# What's an example where the expectation of product is zero but not conditional mean?

I am studying linear regressions. In this business, sometimes we can prove the results we want with the assumption that the error term $$U$$ is such that $$E(XU) = 0$$. But for lots of other results, in special the ones that require a causal interpretation, we need to assume $$E(U|X) = 0$$.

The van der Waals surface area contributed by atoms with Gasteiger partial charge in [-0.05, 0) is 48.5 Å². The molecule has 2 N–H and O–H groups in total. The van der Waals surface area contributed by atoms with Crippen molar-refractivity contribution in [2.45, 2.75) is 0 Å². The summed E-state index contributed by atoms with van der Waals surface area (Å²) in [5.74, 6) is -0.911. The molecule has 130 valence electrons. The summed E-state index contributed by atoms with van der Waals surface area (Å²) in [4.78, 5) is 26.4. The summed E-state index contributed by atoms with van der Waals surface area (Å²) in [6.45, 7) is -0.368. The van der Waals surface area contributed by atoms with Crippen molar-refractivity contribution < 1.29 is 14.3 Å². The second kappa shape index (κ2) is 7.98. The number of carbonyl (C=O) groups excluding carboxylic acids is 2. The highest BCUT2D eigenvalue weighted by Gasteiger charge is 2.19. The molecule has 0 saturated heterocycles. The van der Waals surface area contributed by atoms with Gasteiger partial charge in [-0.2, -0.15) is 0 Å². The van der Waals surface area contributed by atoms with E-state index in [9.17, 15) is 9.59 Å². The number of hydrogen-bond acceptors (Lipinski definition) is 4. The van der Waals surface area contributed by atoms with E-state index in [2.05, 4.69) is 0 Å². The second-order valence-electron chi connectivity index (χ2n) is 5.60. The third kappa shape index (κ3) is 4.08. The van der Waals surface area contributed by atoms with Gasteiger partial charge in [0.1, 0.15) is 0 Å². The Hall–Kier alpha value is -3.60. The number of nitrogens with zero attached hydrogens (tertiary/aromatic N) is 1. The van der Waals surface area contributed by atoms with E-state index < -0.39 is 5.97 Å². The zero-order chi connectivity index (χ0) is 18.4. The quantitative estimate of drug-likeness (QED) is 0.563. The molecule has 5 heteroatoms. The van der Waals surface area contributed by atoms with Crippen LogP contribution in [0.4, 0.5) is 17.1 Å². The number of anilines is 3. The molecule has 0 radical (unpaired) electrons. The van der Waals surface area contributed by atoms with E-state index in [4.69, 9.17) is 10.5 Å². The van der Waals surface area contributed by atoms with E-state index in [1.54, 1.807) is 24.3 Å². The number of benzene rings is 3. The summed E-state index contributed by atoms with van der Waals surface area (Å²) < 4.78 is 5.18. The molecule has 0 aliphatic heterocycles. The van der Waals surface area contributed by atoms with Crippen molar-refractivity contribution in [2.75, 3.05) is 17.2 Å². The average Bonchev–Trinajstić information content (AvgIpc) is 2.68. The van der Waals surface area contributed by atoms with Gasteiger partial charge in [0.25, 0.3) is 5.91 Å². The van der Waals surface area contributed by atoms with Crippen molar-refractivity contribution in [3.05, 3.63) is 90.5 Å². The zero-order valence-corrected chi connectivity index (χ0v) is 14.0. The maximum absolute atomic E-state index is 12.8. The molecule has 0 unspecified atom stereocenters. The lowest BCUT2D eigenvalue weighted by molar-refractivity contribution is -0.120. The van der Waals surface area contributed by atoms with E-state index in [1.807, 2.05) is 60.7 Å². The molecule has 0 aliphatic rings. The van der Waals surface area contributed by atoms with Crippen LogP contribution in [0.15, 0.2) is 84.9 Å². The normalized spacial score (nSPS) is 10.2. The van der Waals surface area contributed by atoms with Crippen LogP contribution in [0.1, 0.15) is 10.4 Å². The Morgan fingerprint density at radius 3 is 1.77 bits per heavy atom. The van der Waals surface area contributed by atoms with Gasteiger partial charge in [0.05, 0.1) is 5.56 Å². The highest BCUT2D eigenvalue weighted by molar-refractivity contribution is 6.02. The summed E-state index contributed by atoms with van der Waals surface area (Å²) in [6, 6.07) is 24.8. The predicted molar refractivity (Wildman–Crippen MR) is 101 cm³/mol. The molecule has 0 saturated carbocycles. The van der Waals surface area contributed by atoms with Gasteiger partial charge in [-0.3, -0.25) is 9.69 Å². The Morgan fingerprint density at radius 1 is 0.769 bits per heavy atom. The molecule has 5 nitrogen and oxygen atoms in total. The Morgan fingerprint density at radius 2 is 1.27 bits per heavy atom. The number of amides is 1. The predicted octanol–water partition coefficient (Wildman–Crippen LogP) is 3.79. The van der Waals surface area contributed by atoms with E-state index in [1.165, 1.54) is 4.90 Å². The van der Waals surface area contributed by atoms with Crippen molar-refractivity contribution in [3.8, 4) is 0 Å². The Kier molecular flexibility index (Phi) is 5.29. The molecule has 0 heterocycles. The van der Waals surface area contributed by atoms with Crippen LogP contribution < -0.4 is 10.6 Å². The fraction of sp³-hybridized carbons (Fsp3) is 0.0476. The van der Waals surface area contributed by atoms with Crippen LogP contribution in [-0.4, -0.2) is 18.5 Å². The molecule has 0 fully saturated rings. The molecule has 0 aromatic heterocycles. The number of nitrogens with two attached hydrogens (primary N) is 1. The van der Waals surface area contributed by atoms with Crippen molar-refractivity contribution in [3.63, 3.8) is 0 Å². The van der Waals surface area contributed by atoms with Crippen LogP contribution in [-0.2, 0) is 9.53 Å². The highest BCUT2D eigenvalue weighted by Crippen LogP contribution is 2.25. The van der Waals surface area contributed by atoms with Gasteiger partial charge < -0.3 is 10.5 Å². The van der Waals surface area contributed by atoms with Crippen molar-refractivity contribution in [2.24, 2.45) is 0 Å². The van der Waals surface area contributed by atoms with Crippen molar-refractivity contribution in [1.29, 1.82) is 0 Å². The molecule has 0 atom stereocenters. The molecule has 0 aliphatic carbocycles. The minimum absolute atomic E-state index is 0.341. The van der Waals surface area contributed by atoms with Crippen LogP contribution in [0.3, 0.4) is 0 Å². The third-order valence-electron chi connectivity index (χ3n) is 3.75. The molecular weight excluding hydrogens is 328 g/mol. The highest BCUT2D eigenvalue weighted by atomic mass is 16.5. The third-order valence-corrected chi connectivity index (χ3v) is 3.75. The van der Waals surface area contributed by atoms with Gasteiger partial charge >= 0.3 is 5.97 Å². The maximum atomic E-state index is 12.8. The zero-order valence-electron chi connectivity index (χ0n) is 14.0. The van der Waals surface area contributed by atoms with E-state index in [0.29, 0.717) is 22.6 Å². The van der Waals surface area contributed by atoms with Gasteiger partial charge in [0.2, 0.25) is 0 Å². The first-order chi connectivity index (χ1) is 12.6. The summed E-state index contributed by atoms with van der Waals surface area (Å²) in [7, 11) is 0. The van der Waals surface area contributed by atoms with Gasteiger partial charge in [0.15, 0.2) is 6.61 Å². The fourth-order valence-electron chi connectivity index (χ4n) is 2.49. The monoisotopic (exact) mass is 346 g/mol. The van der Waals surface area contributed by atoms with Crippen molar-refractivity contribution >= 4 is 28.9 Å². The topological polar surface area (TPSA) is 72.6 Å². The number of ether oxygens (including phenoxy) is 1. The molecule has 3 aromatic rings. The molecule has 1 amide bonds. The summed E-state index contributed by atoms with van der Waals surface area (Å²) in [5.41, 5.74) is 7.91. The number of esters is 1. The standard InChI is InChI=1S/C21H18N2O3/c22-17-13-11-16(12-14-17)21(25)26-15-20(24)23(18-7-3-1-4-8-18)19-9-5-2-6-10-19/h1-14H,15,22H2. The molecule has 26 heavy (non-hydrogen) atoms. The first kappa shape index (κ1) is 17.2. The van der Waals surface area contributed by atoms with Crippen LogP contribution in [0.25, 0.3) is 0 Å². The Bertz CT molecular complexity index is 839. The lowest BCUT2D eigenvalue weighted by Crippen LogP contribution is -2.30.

I understand how the latter implies the former. But I am struggling with an example where the first is verified while the second is not. Can anyone provide some intuition/counter-example? Thanks a lot in advance!

Consider $$X$$ uniform in $$[-1,1]$$ and $$U = |X|$$. Would you allow that as a counter-example, even though very artificial?